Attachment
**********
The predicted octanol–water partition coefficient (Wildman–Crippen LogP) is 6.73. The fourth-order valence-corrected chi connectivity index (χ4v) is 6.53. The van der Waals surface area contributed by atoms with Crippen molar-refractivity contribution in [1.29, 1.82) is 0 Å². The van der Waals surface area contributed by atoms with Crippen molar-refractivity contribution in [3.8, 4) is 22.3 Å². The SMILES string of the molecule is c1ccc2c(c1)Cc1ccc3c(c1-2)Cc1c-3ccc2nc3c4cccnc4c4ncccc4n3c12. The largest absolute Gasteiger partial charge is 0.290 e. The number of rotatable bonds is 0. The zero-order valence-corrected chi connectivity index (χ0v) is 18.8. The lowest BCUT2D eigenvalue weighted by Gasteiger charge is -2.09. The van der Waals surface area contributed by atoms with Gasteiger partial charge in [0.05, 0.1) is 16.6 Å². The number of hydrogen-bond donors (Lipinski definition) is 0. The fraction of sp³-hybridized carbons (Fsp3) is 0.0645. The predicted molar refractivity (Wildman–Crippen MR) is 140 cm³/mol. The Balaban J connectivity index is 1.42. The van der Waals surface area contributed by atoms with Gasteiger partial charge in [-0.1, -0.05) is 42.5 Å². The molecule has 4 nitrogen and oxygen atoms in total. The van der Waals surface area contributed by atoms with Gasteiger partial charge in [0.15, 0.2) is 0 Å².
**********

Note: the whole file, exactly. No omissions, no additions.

The predicted octanol–water partition coefficient (Wildman–Crippen LogP) is 6.73. The fourth-order valence-corrected chi connectivity index (χ4v) is 6.53. The van der Waals surface area contributed by atoms with Crippen molar-refractivity contribution in [1.29, 1.82) is 0 Å². The van der Waals surface area contributed by atoms with Crippen molar-refractivity contribution in [3.8, 4) is 22.3 Å². The SMILES string of the molecule is c1ccc2c(c1)Cc1ccc3c(c1-2)Cc1c-3ccc2nc3c4cccnc4c4ncccc4n3c12. The largest absolute Gasteiger partial charge is 0.290 e. The number of rotatable bonds is 0. The zero-order valence-corrected chi connectivity index (χ0v) is 18.8. The lowest BCUT2D eigenvalue weighted by Gasteiger charge is -2.09. The van der Waals surface area contributed by atoms with Gasteiger partial charge in [0.05, 0.1) is 16.6 Å². The number of hydrogen-bond donors (Lipinski definition) is 0. The fraction of sp³-hybridized carbons (Fsp3) is 0.0645. The predicted molar refractivity (Wildman–Crippen MR) is 140 cm³/mol. The Balaban J connectivity index is 1.42. The van der Waals surface area contributed by atoms with Gasteiger partial charge in [-0.1, -0.05) is 42.5 Å². The molecule has 4 nitrogen and oxygen atoms in total. The van der Waals surface area contributed by atoms with Gasteiger partial charge in [0.15, 0.2) is 0 Å².